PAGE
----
Michigan and Kansas State are both facing one major question as they prepare for Saturday night’s Buffalo Wild Wings Bowl.
What is Michigan’s freshman quarterback Shane Morris going to do?
Kansas State is trying to prepare for a quarterback who only threw nine passes this season, all in mop-up duty, while the Wolverines try to prepare a game plan for a player with different strengths than Devin Gardner.
Even minor differences can have an impact — Morris is a lefty, which means Michael Schofield has the key role of protecting his blind side, a job that has belonged to Taylor Lewan for both Gardner and Denard Robinson.
"My prestige has kind of gone out the window," Lewan joked at a press conference in Phoenix. "He has the potential to be an extremely good player, and now he has an opportunity. If he stays confident, he’s going to be very successful."
While Gardner has been most dangerous while making plays on the move, Morris is a more traditional drop-back passer with a big arm.
"There’s no way I can guess how they are going to use the young man — we can’t define tendencies based on the information we have," said Kansas State coach Bill Snyder. "We just have to prepare for their offense and the ten players that we have have seen play."
Gardner injured his foot during the Ohio State game, but stayed in the game to come within one two-point conversion of leading Michigan to an upset victory. The initial diagnosis was turf toe, but later reports suggested that Gardner may have broken his foot.
"That’s what they are worried about — slight fractures and that kind of stuff," Michigan coach Brady Hoke said. "I don’t know. They’ve x-rayed it a couple of times and MRI’ed it. It’s probably more than just turf toe."
For a long time, this season had been planned as Morris’ grand entrance onto the college-football stage. With Robinson graduating and Gardner moving to wide receiver, everything was set for the five-star recruit to take over the program on his first day in Ann Arbor. Offensive coordinator Al Borges even prepared to move the Wolverines to a pro-style offense that would be a better fit for his skills.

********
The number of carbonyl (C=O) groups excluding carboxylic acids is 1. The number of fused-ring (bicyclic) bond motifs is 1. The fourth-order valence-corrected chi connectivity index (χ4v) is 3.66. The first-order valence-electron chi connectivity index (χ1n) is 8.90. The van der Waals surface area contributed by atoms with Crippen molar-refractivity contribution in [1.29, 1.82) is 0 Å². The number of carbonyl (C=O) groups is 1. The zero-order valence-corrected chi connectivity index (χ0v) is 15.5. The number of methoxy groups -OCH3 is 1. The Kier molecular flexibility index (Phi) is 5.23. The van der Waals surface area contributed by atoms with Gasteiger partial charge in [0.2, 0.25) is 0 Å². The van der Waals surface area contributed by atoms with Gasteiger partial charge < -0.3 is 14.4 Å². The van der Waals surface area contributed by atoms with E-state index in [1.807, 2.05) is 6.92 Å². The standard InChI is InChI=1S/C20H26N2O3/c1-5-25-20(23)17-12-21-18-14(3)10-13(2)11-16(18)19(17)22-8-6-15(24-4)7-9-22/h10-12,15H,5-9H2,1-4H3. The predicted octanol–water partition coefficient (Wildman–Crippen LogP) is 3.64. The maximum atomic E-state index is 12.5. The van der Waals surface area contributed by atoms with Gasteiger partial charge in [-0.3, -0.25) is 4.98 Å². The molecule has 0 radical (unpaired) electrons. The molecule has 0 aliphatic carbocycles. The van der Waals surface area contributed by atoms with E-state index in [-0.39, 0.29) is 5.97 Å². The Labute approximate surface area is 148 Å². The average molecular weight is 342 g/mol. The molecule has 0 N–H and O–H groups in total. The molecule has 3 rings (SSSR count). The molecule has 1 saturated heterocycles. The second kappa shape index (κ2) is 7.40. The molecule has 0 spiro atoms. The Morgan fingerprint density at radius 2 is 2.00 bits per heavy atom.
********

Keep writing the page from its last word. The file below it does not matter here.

Everything changed when he developed mononucleosis early in his senior year at Warren De La Salle High School. Not only did the illness cost Morris most of the season, but it kept him from taking early enrollment at Michigan in January. That meant no spring practice with the Wolverines, and with Gardner having moved back to quarterback last season after Robinson’s injury, Morris had no real chance of earning the starting job.
He might have even started the season as the third-string quarterback, but Russell Bellomy missed the year with a knee injury. Morris beat out fellow freshman Brian Cleary for the No. 2 job, and saw limited action in blowouts.
He faces a tough test against a Kansas State pass defense that ranks in the nation’s top 25. Four-year starter Ty Zimmerman leads the defense at safety, and Ryan Mueller is one of the country’s best pass rushers, so Michigan will have to run the ball in order to take pressure off Morris. That’s something they have struggled to do all season, and it might come down to how well the coaching staff can improve the offensive line with a month of bowl practice.
Offensively, Kansas State is a running team built around tailback John Hubert and quarterback Daniel Sams, who have combined for more than 1,700 yards on the ground. Sams, though, isn’t much of a passer, so Snyder will go with Jake Waters when Kansas State needs to throw the ball. Tyler Lockett is the biggest receiving threat, having put up 1,146 yards and eight touchdowns despite being limited to 11 games by injuries.
With an inexperienced quarterback and a struggling rushing game, the Wolverines aren’t likely to light up the scoreboard, and Hubert and Lockett give the Wildcats big-play potential. That could add up to a long night for Michigan fans, especially with the game starting after 10pm local time, but in the long run, it will provide important experience for Morris.